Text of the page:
Monsoon floods in the Indian state of Kerala leave over 180 people dead and thousands homeless

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(Kerala, India) Several people continue to be stranded in various parts of Kerala in India, that have been reeling under unprecedented rain and floods for the past many days. This is the worst flood in almost a century. Through rescue operations are still in full swing, they have not been able to reach out to several hundred who have been living on rooftops of houses and buildings. Red alert in 13 out of 14 districts. 3, 14, 000 people are displaced. Schools and all educational institutions in all 14 districts of Kerala have been closed.

Torrential rain, overflowing rivers and a series of landslides have cut off vast strips of land in the state. Over 180 people have died in the past few days and many are feared missing. The Kochi International airport has been shut until August 26. Kerala has disrupted air, rail and road traffic in several places. Gates of 35 dams out of 39 are opened which cause the sudden rise of water levels. Even though many navy rescue & diving teams are deployed rescue operations are becoming more difficult. If the rain doesn’t stop soon the situation will become more grave, endangering the lives of thousands of people. There is no electricity, drinking water and food available for the stranded people and the telecommunication services are cut off because of various problems.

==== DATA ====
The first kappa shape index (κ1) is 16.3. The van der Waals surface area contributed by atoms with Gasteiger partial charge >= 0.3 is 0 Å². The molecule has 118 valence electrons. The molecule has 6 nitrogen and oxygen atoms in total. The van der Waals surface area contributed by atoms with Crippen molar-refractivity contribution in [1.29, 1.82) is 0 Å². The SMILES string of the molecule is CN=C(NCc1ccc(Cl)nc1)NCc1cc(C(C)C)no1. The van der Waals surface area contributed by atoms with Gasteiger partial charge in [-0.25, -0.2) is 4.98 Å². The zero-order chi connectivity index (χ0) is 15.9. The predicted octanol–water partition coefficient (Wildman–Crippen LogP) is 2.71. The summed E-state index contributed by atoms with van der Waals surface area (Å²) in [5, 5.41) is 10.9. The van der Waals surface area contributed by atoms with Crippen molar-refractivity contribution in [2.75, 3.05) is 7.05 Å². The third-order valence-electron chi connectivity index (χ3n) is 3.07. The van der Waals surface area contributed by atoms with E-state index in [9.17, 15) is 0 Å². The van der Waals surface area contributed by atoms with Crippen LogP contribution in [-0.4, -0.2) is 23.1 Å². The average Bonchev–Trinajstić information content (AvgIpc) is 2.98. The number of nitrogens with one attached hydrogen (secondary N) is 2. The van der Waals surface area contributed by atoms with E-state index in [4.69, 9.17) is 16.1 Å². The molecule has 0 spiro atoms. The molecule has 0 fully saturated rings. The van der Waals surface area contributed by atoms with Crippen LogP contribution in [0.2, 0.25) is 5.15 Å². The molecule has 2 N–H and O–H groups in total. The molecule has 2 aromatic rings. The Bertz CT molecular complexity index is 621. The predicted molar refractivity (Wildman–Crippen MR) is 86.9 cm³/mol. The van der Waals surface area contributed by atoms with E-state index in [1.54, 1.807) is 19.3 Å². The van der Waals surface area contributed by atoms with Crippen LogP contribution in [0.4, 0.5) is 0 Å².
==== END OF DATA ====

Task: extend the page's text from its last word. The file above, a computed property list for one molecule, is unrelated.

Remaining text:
Catholic Church in Kerala has opened many relief camps along with parishes and other institutions. Two Redemptorist communities are operating as relief camps, the Provincial House of  Liguori Province at Mattoor and the Community of the Bangalore province at Maloth. There are almost 600 people in the Liguori Provincial house and nearly 50 people at the Maloth community. Six confreres from the Liguori Province are stranded at the Chowara Community house which is close to the Periyar river. Many families of the confreres are suffering from the worst flood that Kerala has seen in decades. The houses of four of the Confreres of the Liguori province are totally under water, though most of the family members are moved to the relief camps.

Biju Madathikunnel, CSsR

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